|Publication number||US4458256 A|
|Application number||US 06/367,765|
|Publication date||3 Jul 1984|
|Filing date||12 Apr 1982|
|Priority date||6 Mar 1979|
|Also published as||DE3008487A1, DE3008487C2|
|Publication number||06367765, 367765, US 4458256 A, US 4458256A, US-A-4458256, US4458256 A, US4458256A|
|Inventors||Yoshiaki Shirato, Yasushi Takatori, Toshitami Hara, Yukuo Nishimura, Michiko Takahashi|
|Original Assignee||Canon Kabushiki Kaisha|
|Export Citation||BiBTeX, EndNote, RefMan|
|Patent Citations (2), Referenced by (66), Classifications (19), Legal Events (4)|
|External Links: USPTO, USPTO Assignment, Espacenet|
This is a continuation of application Ser. No. 123,704, filed Feb. 22, 1980, now abandoned.
1. Field of the Invention
This invention relates to an ink jet recording apparatus, and more particularly, to the apparatus provided with an improved arrangement of signal input means.
2. Description of the Prior Art
Non-impact recording methods have recently drawn attention since noise upon recording is negligibly small. Among them, ink jet recording methods are known as a very powerful method. According to the ink jet recording method, a high speed recording is possible and furthermore, recording can be effected on ordinary papers without any special fixing treatment.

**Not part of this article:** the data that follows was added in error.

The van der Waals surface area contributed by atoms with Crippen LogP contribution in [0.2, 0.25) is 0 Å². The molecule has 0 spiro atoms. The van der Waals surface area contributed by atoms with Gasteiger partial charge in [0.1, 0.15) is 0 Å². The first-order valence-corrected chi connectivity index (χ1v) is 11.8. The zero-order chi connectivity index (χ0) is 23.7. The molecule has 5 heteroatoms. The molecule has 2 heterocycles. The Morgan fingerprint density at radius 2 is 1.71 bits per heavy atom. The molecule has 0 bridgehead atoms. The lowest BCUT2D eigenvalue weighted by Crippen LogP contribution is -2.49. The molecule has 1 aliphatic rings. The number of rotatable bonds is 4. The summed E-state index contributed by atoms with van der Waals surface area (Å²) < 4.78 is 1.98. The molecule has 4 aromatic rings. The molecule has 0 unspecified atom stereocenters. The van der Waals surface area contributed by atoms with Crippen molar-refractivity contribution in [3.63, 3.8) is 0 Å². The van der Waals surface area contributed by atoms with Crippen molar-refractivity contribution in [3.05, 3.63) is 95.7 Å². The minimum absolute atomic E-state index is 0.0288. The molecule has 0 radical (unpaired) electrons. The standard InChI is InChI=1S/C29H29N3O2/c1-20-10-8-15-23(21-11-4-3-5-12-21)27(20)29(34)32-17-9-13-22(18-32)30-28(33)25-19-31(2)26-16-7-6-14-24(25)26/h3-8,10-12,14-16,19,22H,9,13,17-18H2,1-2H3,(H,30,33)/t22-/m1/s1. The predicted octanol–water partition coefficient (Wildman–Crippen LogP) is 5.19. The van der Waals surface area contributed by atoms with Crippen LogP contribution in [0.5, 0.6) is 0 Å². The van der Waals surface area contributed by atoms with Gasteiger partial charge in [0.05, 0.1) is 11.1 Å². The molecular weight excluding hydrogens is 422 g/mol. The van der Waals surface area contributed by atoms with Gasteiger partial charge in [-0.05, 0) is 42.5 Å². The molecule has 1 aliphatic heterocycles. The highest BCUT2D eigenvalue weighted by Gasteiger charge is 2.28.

Ink jet recording method comprises projecting droplets of a recording liquid (ink) toward a record member. The ink jet recording methods are classified into several types based on the method of forming droplets and the method of controlling the projecting direction of the ink.
As energy sources for ejecting the recording liquid through an ejecting port (orifice), there may be used electrostatic attraction pressure change caused by mechanical vibration, pressure change caused by heat energy and the like.